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I'm looking for a pair of sets $A,B$ of points in $\Bbb R^2$ such that

  • $A$ is a union of translated (only translations are allowed) copies of $B;$
  • $B$ is a union of translated copies of $A;$
  • $A$ is not a a single translated copy of $B$ (and the other way around, which follows).

The unions are arbitrary, even uncountable, and they need not be disjoint.

I can't even decide whether I believe such $A,B$ should exist or not. Could you help me please?

I've looked at many different sets, and I suspect that if such sets exist, then $A$ and $B$ need to be rather strange, but I can prove nothing interesting other than that $A$ and $B$ cannot be finite. It seems unlikely to me that there could be examples of positive finite measure, but I can't prove it. I've tried with many zero-measure and infinite-measure sets, but I really have no clue. (I should note that if such sets exist but are non-measurable, I'm interested in them too.)

Sorry if the tags are wrong, but I'm just not sure which ones to use.

Added. I think defining $A$ and $B$ recursively could work. If I take two sets of vectors $X$ and $Y$, then a set $A_0$, and then define $B_n=A_{n-1}+X,$ $A_n=B_n+Y$ for $n>0$, then $$\left(\bigcup_{n\geq0}A_n\right)+X=\bigcup_{n\geq0}(A_n+X)=\bigcup_{n>0}B_n$$

and also $$\left(\bigcup_{n>0}B_n\right)+Y=\bigcup_{n>0}(B_n+X)=\bigcup_{n>0}A_n.$$

So if $\displaystyle\bigcup_{n\geq0}A_n=\bigcup_{n>0}A_n$ or, equivalently, $\displaystyle A_0\subseteq\bigcup_{n>0}A_n,$ then the sets $A=\displaystyle\bigcup_{n>0}A_n$ and $B=\displaystyle\bigcup_{n>0}B_n$ are unions of translated copies of each other. One obvious way to achieve that is to have an $x\in X$ such that $-x\in Y.$ Then $$A_0=A_0+x-x\subseteq A_0+X+Y=A_1.$$ But then also $$A+x\subseteq A+X=B$$ and $$B-x\subseteq B+Y=A,$$ whence $B\subseteq A+x$ and so $A+x=B.$ So this doesn't work.

I think that it could be a good idea to make the "comeback to $A_0$" take infinitely many steps, so the vectors that are used to "come back" don't add up to any single vector. Unfortunately this is rather vague. I will think about it, but if you have any ideas on this specifically, please do share.

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A couple clarifying questions: By "union" do you mean "disjoint union" or are you allowing overlap? Do you require the union to be finite? I'm asking because this question has a Banach-Tarski feel, but these are two major differences as written. –  MartianInvader Feb 20 '13 at 23:38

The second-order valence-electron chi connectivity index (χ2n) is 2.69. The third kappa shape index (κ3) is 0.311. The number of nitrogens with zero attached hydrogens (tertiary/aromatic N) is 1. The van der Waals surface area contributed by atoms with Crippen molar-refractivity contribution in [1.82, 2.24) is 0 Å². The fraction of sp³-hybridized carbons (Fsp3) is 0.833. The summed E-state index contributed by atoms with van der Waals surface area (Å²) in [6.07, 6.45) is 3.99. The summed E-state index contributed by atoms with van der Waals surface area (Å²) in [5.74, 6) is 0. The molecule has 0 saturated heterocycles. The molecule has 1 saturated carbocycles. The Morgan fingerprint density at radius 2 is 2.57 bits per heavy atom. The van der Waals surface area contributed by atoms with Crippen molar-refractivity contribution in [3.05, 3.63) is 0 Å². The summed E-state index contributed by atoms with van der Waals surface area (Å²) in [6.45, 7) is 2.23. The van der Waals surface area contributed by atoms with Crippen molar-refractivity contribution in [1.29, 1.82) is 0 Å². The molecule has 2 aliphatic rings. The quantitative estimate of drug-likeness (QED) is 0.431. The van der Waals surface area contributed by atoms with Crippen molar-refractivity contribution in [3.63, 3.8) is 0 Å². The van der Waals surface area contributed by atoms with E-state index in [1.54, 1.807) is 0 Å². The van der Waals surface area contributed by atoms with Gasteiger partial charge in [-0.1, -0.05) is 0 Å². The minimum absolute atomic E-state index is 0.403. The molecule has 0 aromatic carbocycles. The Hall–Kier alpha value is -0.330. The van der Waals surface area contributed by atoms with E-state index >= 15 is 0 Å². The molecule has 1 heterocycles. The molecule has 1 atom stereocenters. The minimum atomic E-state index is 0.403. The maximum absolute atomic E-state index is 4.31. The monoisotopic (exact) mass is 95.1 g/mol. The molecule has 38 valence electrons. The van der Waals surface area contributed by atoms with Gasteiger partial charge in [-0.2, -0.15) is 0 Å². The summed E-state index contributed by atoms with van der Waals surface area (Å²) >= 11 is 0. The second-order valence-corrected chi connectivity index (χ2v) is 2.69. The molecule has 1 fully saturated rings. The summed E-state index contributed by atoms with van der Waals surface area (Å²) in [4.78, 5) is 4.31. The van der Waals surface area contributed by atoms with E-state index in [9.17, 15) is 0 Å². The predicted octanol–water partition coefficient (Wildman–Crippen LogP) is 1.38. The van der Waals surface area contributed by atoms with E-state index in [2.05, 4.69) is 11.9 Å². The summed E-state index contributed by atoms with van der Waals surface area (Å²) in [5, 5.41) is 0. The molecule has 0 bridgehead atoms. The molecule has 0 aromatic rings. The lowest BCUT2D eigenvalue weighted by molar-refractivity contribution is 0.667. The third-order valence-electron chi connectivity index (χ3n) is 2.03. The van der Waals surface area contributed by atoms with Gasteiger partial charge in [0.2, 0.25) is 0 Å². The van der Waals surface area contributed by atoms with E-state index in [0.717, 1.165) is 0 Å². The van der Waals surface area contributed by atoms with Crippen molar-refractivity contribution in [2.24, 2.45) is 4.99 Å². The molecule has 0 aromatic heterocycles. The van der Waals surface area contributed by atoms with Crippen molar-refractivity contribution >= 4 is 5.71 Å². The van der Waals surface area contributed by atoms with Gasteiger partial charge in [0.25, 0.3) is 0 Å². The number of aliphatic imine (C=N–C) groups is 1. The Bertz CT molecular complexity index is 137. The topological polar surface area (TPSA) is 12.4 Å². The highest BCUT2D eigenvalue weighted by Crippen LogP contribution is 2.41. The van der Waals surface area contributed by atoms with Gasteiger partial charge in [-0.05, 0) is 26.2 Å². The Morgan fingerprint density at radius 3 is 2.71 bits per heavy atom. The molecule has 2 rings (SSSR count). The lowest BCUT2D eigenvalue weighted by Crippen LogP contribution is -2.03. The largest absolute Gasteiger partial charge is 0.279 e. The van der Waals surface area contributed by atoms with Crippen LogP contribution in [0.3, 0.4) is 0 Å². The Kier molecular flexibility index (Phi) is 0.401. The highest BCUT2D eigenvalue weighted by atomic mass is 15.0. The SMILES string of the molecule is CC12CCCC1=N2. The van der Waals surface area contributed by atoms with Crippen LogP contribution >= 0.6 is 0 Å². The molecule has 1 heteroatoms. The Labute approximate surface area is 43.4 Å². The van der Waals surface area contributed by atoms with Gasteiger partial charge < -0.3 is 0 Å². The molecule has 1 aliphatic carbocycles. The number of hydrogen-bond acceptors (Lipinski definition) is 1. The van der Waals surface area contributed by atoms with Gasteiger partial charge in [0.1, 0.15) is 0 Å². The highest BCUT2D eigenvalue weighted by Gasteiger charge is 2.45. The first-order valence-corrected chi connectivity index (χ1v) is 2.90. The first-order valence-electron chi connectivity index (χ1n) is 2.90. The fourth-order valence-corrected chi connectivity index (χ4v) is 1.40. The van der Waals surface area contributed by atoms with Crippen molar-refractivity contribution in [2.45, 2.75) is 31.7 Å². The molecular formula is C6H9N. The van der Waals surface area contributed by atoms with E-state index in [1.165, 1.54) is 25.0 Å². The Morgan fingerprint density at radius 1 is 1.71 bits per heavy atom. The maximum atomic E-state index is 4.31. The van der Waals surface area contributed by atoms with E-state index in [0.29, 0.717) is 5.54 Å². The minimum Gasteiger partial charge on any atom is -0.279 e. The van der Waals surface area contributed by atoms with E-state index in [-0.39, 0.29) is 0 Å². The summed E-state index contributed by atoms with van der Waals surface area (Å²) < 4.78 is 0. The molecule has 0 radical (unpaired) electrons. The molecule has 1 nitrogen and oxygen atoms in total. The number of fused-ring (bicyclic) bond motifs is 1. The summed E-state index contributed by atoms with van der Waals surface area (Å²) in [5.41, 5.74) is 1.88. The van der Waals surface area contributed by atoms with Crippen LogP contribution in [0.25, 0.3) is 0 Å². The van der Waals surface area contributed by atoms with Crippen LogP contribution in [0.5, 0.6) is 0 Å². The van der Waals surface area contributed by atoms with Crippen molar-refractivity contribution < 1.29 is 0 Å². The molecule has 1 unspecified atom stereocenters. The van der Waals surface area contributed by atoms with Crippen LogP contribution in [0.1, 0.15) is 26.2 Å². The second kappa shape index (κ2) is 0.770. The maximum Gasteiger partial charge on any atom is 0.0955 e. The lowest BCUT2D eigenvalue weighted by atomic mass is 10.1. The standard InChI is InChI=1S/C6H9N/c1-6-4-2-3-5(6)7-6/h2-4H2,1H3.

@MartianInvader The unions are arbitrary, even uncountable, and they need not be disjoint. –  Bartek Feb 20 '13 at 23:38
5  
Easy does it, @Asaf. It's probably the kind of question you can only answer with non-measurable sets and Axiom of Choice constructions, and that's close enough to set theory for most of us. –  Gerry Myerson Feb 21 '13 at 0:08
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Did you ask about $\mathbb R^2$ because the answer is known for $\mathbb R$? If so, it would be useful to link to or state the result; if not, it would make sense to deal with $\mathbb R$ first. –  joriki Feb 21 '13 at 2:34
    
A few observations: Letting $B = A+X$ and $A = B+Y$ we have $A = A+X+Y$. If $0 \in X+Y$ then $B$ is a translate of $A$. Also, if $A$ is invariant under the group of translations generated by $X+Y$, then $B$ is also a translate of $A$. –  Trevor Wilson Feb 21 '13 at 3:48

2 Answers 2

up vote 11 down vote accepted

Such a pair of sets does exist.

Let $H={\Bbb Z}^{\omega}$ be the direct sum of countably many copies of the additive group $\Bbb Z$ (indexed by the positive integers), and let $G=H\oplus H$. It's clear that $G$ can be embedded in the additive group ${\Bbb R}^2$, so, it will do to find two subsets $A$ and $B$ of $G$ such that $A$ is the union of translates of $B$, $B$ is the union of translates of $A$, and $A$ and $B$ are not mutual translates.

Given $x=(x_i)\in H$, let $|x|=\sum_i x_i$ be the sum of its coordinates. Also, let $e_1$, $e_2$, $\dots$ be the coordinate basis vectors for $H$, so that $(e_i)_j$ is $1$ if $i=j$ and $0$ otherwise. Then, set $$A:=\{(v,w)\in G\mid |v|=|w|, v_i\ge -1, w_j\ge -1 \text{ for all } i, j\},$$ $$B:=\{(v,w)\in G\mid |v|=|w|+1, v_i\ge -1, w_j\ge -1 \text{ for all } i, j\},$$ $$V:=\{(e_i,0)\mid i=1, 2, 3, \dots\},$$ $$W:=\{(0,e_j)\mid j=1, 2, 3, \dots\}.$$ Then: